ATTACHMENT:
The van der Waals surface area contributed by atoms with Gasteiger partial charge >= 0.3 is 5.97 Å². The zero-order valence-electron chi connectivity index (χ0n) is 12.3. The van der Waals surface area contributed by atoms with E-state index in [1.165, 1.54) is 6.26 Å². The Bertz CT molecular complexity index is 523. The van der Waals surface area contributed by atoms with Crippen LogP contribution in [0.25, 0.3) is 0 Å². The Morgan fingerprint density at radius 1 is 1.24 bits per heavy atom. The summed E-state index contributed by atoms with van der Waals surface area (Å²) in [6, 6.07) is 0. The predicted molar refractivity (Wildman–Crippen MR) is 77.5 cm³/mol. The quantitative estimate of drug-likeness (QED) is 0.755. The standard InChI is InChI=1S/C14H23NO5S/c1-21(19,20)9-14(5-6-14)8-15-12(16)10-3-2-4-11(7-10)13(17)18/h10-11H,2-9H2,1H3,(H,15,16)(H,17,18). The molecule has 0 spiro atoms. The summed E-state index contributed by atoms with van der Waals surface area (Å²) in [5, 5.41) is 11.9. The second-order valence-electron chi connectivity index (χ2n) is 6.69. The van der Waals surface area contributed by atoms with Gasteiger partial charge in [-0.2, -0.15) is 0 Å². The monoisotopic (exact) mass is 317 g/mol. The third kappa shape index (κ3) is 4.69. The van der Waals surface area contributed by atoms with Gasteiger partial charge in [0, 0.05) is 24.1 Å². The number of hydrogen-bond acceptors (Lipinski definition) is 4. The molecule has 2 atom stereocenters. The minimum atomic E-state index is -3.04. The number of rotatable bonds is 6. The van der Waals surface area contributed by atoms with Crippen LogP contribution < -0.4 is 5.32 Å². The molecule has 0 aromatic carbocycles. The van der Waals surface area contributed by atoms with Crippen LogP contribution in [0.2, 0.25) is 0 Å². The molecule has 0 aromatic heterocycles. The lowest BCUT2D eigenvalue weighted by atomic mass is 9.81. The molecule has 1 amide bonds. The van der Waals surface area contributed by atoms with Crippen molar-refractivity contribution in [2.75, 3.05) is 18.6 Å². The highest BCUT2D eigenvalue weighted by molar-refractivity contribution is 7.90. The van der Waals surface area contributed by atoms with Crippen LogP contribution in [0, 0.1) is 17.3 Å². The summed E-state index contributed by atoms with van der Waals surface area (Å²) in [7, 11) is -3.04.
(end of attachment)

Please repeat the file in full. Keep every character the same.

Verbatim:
The van der Waals surface area contributed by atoms with Gasteiger partial charge >= 0.3 is 5.97 Å². The zero-order valence-electron chi connectivity index (χ0n) is 12.3. The van der Waals surface area contributed by atoms with E-state index in [1.165, 1.54) is 6.26 Å². The Bertz CT molecular complexity index is 523. The van der Waals surface area contributed by atoms with Crippen LogP contribution in [0.25, 0.3) is 0 Å². The Morgan fingerprint density at radius 1 is 1.24 bits per heavy atom. The summed E-state index contributed by atoms with van der Waals surface area (Å²) in [6, 6.07) is 0. The predicted molar refractivity (Wildman–Crippen MR) is 77.5 cm³/mol. The quantitative estimate of drug-likeness (QED) is 0.755. The standard InChI is InChI=1S/C14H23NO5S/c1-21(19,20)9-14(5-6-14)8-15-12(16)10-3-2-4-11(7-10)13(17)18/h10-11H,2-9H2,1H3,(H,15,16)(H,17,18). The molecule has 0 spiro atoms. The summed E-state index contributed by atoms with van der Waals surface area (Å²) in [5, 5.41) is 11.9. The second-order valence-electron chi connectivity index (χ2n) is 6.69. The van der Waals surface area contributed by atoms with Gasteiger partial charge in [-0.2, -0.15) is 0 Å². The monoisotopic (exact) mass is 317 g/mol. The third kappa shape index (κ3) is 4.69. The van der Waals surface area contributed by atoms with Gasteiger partial charge in [0, 0.05) is 24.1 Å². The number of hydrogen-bond acceptors (Lipinski definition) is 4. The molecule has 2 atom stereocenters. The minimum atomic E-state index is -3.04. The number of rotatable bonds is 6. The van der Waals surface area contributed by atoms with Crippen LogP contribution < -0.4 is 5.32 Å². The molecule has 0 aromatic carbocycles. The van der Waals surface area contributed by atoms with Crippen LogP contribution in [0.2, 0.25) is 0 Å². The molecule has 0 aromatic heterocycles. The lowest BCUT2D eigenvalue weighted by atomic mass is 9.81. The molecule has 1 amide bonds. The van der Waals surface area contributed by atoms with Crippen molar-refractivity contribution in [2.75, 3.05) is 18.6 Å². The highest BCUT2D eigenvalue weighted by molar-refractivity contribution is 7.90. The van der Waals surface area contributed by atoms with Crippen LogP contribution in [0, 0.1) is 17.3 Å². The summed E-state index contributed by atoms with van der Waals surface area (Å²) in [7, 11) is -3.04.